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Math Help - Radius of equally sized small circle of a big Circle?!

  1. #1
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    Radius of equally sized small circle of a big Circle?!

    Radius of equally sized small circle of a big Circle?!-c.png

    Let say R= Radius of the big circle.
    r= radius of the small circles
    n= number of small circles in the big circle

    What would be the formula to figure out the 'r' for n number of small circles within that R radius big circle.
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    Re: Radius of equally sized small circle of a big Circle?!

    Quote Originally Posted by ameerulislam View Post
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    Let say R= Radius of the big circle.
    r= radius of the small circles
    n= number of small circles in the big circle

    What would be the formula to figure out the 'r' for n number of small circles within that R radius big circle.
    1. The midpoinst of the small circles form a regular polylateral with the side-length 2r. You have n isosceles triangles.

    2. The central angle of one of the isosceles triangles is 2\alpha, that means 2\alpha must be a divisor of 360.

    3. Each isosceles triangle can be split into 2 right triangles with

    \sin(\alpha)=\frac{r}{R-r}~\implies~r=\frac{R \cdot \sin(\alpha)}{\sin(\alpha) + 1}

    4. Keep in mind that n = \frac{360^\circ}{2 \alpha}
    Attached Thumbnails Attached Thumbnails Radius of equally sized small circle of a big Circle?!-klkrsingrkrs.png  
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    Re: Radius of equally sized small circle of a big Circle?!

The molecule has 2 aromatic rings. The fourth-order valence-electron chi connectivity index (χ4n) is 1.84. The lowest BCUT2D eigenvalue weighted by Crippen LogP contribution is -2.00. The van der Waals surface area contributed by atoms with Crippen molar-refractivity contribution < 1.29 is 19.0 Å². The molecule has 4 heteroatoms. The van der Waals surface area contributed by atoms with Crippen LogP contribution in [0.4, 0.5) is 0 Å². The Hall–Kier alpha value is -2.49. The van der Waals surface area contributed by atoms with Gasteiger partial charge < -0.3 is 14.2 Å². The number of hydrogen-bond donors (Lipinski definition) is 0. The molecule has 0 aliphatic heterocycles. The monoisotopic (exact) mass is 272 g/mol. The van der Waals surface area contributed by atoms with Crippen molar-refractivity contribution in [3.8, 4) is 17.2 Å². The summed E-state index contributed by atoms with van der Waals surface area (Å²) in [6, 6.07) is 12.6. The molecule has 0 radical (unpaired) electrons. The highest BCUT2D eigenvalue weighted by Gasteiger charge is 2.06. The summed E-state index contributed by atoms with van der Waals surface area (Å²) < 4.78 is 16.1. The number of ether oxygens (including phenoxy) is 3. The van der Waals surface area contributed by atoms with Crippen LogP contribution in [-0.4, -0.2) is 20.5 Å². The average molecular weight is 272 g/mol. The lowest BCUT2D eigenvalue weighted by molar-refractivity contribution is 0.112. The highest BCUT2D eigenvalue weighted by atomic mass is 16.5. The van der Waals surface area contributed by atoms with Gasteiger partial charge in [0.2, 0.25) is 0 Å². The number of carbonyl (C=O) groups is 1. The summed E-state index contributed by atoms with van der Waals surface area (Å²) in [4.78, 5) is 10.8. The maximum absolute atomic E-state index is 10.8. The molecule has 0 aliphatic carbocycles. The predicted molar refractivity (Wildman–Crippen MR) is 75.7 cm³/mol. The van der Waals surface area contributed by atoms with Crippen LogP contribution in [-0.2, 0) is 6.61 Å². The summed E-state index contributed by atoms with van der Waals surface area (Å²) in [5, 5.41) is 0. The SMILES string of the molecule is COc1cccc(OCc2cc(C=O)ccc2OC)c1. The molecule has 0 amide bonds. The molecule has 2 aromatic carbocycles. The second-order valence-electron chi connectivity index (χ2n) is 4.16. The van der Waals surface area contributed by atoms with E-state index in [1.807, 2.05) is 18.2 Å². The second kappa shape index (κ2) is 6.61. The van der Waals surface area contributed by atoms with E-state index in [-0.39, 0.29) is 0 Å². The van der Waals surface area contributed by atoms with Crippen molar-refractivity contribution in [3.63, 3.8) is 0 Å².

Quote Originally Posted by earboth View Post
    1. The midpoinst of the small circles form a regular polylateral with the side-length 2r. You have n isosceles triangles.

    2. The central angle of one of the isosceles triangles is 2\alpha, that means 2\alpha must be a divisor of 360.

    3. Each isosceles triangle can be split into 2 right triangles with

    \sin(\alpha)=\frac{r}{R-r}~\implies~r=\frac{R \cdot \sin(\alpha)}{\sin(\alpha) + 1}

    4. Keep in mind that n = \frac{360^\circ}{2 \alpha}
    Hei Thanks, I'm still trying to understand your solution though. not sure what {sin (\alpha)} means.

    and how to integrate n there. Its actually a programming problem that I'm solving but this is math first. !
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    Re: Radius of equally sized small circle of a big Circle?!

    Quote Originally Posted by ameerulislam View Post
    Hei Thanks, I'm still trying to understand your solution though. not sure what {sin (\alpha)} means.

    Have a look here: Sine - Wikipedia, the free encyclopedia

    and how to integrate n there. Its actually a programming problem that I'm solving but this is math first. !
    An example: You know (from my previous post) that n = \frac{360^\circ}{2 \alpha} = \frac{180^\circ}{\alpha}

    Now choose a value for \alpha which must be a divisor of 180: \tfrac14^\circ, \tfrac13^\circ, \tfrac12^\circ, 1^\circ, 2^\circ, 3^\circ, 4^\circ, 5^\circ, 6^\circ, 9^\circ ..... 90

    To each value of \alpha belongs the number of small circles: 720, 540, 360, 180, 90, 60, 45, 36, 30, 20, .... 2

    Of course you can choose the number of circles first and determine the value of \alpha afterwards:

    \alpha = \frac{180^\circ}n~, n \in \mathbb{N}~\wedge~n\ge2

    For instance: You want to draw 7 small circles then \alpha = \tfrac{180}7 ^\circ

    But in both cases you have to use the Sine function.
    Last edited by earboth; August 19th 2012 at 08:21 AM.
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